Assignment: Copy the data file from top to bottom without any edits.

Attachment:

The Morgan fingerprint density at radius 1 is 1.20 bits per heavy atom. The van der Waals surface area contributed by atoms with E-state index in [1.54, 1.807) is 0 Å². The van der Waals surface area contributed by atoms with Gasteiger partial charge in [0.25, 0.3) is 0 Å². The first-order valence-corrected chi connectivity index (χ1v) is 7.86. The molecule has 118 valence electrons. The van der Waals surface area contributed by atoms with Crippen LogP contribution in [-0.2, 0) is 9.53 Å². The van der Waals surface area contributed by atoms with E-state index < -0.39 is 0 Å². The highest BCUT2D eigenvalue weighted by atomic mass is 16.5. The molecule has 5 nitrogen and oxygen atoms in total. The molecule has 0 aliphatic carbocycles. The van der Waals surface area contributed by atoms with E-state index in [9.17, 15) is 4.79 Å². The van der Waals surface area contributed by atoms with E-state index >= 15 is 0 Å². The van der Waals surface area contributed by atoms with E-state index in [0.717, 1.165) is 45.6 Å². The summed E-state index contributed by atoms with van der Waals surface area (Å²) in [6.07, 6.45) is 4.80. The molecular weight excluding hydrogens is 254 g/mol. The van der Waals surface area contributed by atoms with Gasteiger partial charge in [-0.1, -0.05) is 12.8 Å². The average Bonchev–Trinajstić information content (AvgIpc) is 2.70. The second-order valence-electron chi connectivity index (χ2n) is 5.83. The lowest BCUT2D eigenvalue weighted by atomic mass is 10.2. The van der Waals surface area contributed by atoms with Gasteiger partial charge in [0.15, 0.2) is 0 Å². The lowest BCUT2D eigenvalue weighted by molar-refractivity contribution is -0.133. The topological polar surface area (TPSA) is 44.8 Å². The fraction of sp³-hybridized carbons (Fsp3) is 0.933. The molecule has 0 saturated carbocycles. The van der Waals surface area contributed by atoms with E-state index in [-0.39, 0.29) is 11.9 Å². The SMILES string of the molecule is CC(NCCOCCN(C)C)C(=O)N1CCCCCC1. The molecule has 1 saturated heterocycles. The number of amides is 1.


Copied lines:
The Morgan fingerprint density at radius 1 is 1.20 bits per heavy atom. The van der Waals surface area contributed by atoms with E-state index in [1.54, 1.807) is 0 Å². The van der Waals surface area contributed by atoms with Gasteiger partial charge in [0.25, 0.3) is 0 Å². The first-order valence-corrected chi connectivity index (χ1v) is 7.86. The molecule has 118 valence electrons. The van der Waals surface area contributed by atoms with Crippen LogP contribution in [-0.2, 0) is 9.53 Å². The van der Waals surface area contributed by atoms with E-state index < -0.39 is 0 Å². The highest BCUT2D eigenvalue weighted by atomic mass is 16.5. The molecule has 5 nitrogen and oxygen atoms in total. The molecule has 0 aliphatic carbocycles. The van der Waals surface area contributed by atoms with E-state index in [9.17, 15) is 4.79 Å². The van der Waals surface area contributed by atoms with E-state index >= 15 is 0 Å². The van der Waals surface area contributed by atoms with E-state index in [0.717, 1.165) is 45.6 Å². The summed E-state index contributed by atoms with van der Waals surface area (Å²) in [6.07, 6.45) is 4.80. The molecular weight excluding hydrogens is 254 g/mol. The van der Waals surface area contributed by atoms with Gasteiger partial charge in [-0.1, -0.05) is 12.8 Å². The average Bonchev–Trinajstić information content (AvgIpc) is 2.70. The second-order valence-electron chi connectivity index (χ2n) is 5.83. The lowest BCUT2D eigenvalue weighted by atomic mass is 10.2. The van der Waals surface area contributed by atoms with Gasteiger partial charge in [0.15, 0.2) is 0 Å². The lowest BCUT2D eigenvalue weighted by molar-refractivity contribution is -0.133. The topological polar surface area (TPSA) is 44.8 Å². The fraction of sp³-hybridized carbons (Fsp3) is 0.933. The molecule has 0 saturated carbocycles. The van der Waals surface area contributed by atoms with E-state index in [-0.39, 0.29) is 11.9 Å². The SMILES string of the molecule is CC(NCCOCCN(C)C)C(=O)N1CCCCCC1. The molecule has 1 saturated heterocycles. The number of amides is 1.